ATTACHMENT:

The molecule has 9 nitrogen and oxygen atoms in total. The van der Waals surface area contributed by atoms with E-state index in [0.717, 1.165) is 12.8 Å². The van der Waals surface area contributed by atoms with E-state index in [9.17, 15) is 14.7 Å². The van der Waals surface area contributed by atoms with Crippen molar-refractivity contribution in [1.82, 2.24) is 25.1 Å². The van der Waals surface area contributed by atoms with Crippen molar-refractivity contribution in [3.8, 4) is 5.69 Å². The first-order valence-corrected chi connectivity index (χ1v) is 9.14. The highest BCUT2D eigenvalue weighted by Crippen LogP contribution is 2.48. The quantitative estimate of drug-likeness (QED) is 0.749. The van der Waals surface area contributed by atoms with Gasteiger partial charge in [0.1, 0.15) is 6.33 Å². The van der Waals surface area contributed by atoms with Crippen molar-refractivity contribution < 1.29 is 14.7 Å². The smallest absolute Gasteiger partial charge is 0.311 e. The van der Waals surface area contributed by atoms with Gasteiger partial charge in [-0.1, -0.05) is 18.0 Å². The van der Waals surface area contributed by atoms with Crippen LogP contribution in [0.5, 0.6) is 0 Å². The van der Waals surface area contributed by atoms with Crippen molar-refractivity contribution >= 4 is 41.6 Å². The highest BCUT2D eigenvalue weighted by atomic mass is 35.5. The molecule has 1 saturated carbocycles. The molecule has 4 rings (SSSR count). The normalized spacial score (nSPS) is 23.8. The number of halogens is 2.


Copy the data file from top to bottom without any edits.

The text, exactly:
The molecule has 9 nitrogen and oxygen atoms in total. The van der Waals surface area contributed by atoms with E-state index in [0.717, 1.165) is 12.8 Å². The van der Waals surface area contributed by atoms with E-state index in [9.17, 15) is 14.7 Å². The van der Waals surface area contributed by atoms with Crippen molar-refractivity contribution in [1.82, 2.24) is 25.1 Å². The van der Waals surface area contributed by atoms with Crippen molar-refractivity contribution in [3.8, 4) is 5.69 Å². The first-order valence-corrected chi connectivity index (χ1v) is 9.14. The highest BCUT2D eigenvalue weighted by Crippen LogP contribution is 2.48. The quantitative estimate of drug-likeness (QED) is 0.749. The van der Waals surface area contributed by atoms with Gasteiger partial charge in [0.1, 0.15) is 6.33 Å². The van der Waals surface area contributed by atoms with Crippen molar-refractivity contribution < 1.29 is 14.7 Å². The smallest absolute Gasteiger partial charge is 0.311 e. The van der Waals surface area contributed by atoms with Gasteiger partial charge in [-0.1, -0.05) is 18.0 Å². The van der Waals surface area contributed by atoms with Crippen LogP contribution in [0.5, 0.6) is 0 Å². The van der Waals surface area contributed by atoms with Crippen molar-refractivity contribution >= 4 is 41.6 Å². The highest BCUT2D eigenvalue weighted by atomic mass is 35.5. The molecule has 1 saturated carbocycles. The molecule has 4 rings (SSSR count). The normalized spacial score (nSPS) is 23.8. The number of halogens is 2.